In Seoul, 5,000 anti-base protesters joined Gangjeong villagers who had marched, over a four-week period, up the length of the nation to the capitol. Credit: Fielding Hong
On the small, spectacular island of Jeju, off the southern tip of Korea, indigenous villagers have been putting their bodies in the way of construction of a joint South Korean–US naval base that would be an environmental, cultural and political disaster. If completed, the base would hold more than 7,000 navy personnel, plus twenty warships including US aircraft carriers, nuclear submarines and destroyers carrying the latest Aegis missiles—all aimed at China, only 300 miles away.
Since 2007, when the $970 million project was first announced, the outraged Tamna people of Gangjeong village have exhausted every legal and peaceful means to stop it. They filed lawsuits. They held a referendum in which 94 percent of the electorate voted against construction—a vote the central government ignored. They chained themselves for months to a shipping container parked on the main access road, built blockades of boulders at the construction gate and occupied coral-reef dredging cranes. They have been arrested by the hundreds. Mayor Kang Dong-Kyun, who was jailed for three months, said, “If the villagers have committed any crime, it is the crime of aspiring to pass their beautiful village to their descendants.”
Jeju is just one island in a growing constellation of geostrategic points that are being militarized as part of President Obama’s “Pacific Pivot,” a major initiative announced late in 2011 to counter a rising China. According to separate statements by Secretary of State Hillary Clinton and Defense Secretary Leon Panetta, 60 percent of US military resources are swiftly shifting from Europe and the Middle East to the Asia-Pacific region. (The United States already has 219 bases on foreign soil in the Asia-Pacific; by comparison, China has none.) The Jeju base would augment the Aegis-equipped systems in South Korea, Japan, the Philippines, Singapore, Vietnam and the US colony of Guam. The Pentagon has also positioned Patriot PAC-3 missile defense systems in Taiwan, Japan (where the United States has some ninety installations, plus about 47,000 troops on Okinawa) and in South Korea (which hosts more than 100 US facilities).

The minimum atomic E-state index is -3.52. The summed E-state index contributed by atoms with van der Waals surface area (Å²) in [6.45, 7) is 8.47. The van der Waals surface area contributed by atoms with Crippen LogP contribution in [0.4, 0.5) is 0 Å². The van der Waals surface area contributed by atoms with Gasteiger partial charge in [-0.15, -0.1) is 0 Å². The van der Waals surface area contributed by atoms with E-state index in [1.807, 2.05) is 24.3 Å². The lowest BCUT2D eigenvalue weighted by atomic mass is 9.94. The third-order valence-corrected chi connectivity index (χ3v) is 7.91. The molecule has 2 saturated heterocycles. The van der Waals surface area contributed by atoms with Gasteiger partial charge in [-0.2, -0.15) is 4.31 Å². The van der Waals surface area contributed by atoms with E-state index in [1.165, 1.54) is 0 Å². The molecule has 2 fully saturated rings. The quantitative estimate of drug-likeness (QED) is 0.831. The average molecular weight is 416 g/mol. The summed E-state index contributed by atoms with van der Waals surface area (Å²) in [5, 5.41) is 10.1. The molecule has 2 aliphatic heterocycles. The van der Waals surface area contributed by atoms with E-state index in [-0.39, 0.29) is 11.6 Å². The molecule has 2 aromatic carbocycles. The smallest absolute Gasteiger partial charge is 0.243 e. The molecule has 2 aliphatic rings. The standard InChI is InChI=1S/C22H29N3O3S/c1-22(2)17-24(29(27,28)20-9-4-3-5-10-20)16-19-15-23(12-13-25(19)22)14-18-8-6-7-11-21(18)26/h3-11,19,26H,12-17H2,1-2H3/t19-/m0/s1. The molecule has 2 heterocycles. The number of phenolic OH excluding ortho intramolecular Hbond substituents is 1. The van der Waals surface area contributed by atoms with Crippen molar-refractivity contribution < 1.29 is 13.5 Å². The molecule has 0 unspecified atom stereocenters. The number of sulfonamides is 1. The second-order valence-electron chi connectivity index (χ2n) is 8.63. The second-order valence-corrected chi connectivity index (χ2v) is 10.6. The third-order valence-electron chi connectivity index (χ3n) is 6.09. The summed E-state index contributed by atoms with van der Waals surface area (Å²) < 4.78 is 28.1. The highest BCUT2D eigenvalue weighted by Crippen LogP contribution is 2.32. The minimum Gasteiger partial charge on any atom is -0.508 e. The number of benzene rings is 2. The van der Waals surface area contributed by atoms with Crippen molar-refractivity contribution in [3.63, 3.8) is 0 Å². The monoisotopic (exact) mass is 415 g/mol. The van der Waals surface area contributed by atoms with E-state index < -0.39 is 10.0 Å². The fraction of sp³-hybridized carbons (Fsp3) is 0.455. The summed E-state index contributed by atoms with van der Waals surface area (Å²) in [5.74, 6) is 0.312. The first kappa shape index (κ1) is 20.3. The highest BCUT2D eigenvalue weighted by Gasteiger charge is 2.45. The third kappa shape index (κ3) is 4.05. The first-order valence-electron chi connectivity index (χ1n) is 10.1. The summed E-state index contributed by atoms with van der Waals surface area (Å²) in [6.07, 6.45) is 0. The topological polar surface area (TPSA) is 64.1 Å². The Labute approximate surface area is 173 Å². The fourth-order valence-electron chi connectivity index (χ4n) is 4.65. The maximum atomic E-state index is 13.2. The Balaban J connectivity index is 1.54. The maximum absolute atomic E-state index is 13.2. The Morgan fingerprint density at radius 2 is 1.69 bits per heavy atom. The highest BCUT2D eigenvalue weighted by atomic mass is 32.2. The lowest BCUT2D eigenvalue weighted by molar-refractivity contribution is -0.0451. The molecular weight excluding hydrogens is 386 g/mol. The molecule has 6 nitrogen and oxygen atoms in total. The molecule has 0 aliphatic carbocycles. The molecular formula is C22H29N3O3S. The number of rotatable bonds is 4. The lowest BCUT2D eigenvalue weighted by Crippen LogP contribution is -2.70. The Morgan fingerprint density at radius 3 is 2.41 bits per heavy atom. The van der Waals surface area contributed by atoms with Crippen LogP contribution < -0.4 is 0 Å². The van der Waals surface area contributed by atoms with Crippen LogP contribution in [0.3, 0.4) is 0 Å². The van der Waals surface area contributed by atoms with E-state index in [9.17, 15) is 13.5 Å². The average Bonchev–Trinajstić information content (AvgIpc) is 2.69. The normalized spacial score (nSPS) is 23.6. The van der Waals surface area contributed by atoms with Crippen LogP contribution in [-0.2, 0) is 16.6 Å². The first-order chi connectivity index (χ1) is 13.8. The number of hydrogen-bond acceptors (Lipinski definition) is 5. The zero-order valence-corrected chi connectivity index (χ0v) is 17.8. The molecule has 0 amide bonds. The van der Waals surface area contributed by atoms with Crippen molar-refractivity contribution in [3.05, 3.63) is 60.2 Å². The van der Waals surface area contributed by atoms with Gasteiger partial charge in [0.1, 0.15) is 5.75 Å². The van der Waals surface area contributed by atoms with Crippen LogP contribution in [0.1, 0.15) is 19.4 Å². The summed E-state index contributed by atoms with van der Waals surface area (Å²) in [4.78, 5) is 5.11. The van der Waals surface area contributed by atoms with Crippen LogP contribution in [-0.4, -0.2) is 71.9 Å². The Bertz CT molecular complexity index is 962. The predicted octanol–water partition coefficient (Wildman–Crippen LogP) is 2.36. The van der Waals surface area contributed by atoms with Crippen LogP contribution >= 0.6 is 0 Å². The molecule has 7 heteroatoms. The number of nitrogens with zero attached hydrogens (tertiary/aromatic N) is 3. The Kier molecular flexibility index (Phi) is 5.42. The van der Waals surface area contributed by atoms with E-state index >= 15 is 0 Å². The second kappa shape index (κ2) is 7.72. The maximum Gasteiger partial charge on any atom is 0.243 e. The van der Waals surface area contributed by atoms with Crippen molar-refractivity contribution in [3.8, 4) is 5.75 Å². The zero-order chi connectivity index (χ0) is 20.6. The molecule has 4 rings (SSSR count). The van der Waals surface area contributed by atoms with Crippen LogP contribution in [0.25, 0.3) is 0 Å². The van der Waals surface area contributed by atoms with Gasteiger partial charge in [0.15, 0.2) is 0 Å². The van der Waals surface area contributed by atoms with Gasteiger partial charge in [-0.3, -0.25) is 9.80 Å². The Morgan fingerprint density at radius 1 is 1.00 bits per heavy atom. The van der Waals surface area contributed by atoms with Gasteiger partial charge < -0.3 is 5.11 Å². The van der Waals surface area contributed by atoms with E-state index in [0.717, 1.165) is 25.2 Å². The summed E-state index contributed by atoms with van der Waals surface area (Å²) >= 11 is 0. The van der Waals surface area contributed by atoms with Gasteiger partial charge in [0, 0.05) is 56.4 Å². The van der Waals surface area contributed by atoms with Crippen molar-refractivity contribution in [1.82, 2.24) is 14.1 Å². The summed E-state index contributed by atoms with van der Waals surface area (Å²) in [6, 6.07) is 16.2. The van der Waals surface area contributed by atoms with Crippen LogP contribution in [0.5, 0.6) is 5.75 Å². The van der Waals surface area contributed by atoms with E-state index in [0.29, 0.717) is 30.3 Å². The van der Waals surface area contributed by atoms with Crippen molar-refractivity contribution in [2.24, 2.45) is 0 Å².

Police arrest Jesuit priests protesting military-base construction. Credit: Jung Da-Woo-Ri
The United States has also begun rotating troops to Australia and has announced plans to build a drone base on Australia’s remote Cocos Islands. (Also targeted is the gorgeous Palawan Island in the Philippines and the resource-rich Northern Mariana Islands, to name only a few on a long list.) In a whistle-stop tour of the region intended to shore up more allies last September, Panetta said the United States hopes to station troops in New Zealand as well, though approval for that has not been granted. Obama made his own tour just after re-election, courting Myanmar, Cambodia and Thailand as potential trade partners and military allies in the encirclement of China. The United States has even reopened discussions with the brutal Indonesian military—collaboration had been suspended for several years because of human rights issues—in an attempt to influence this key trading partner with China.
Adm. Robert Willard, head of the US Pacific Command (PACOM), gave context to these maneuverings in September 2011. In a speech at the World Affairs Council in San Francisco, he labeled the entire Asia-Pacific region—which contains 52 percent of the earth and two-thirds of the human population—as a “commons” to be “protected” by the United States. Normally, the word “commons” refers to resources commonly shared and controlled by contiguous parties. But Willard seemed to have in mind a massive “US commons” that extends nearly 8,000 miles from the Indian Ocean to the west coast of North America.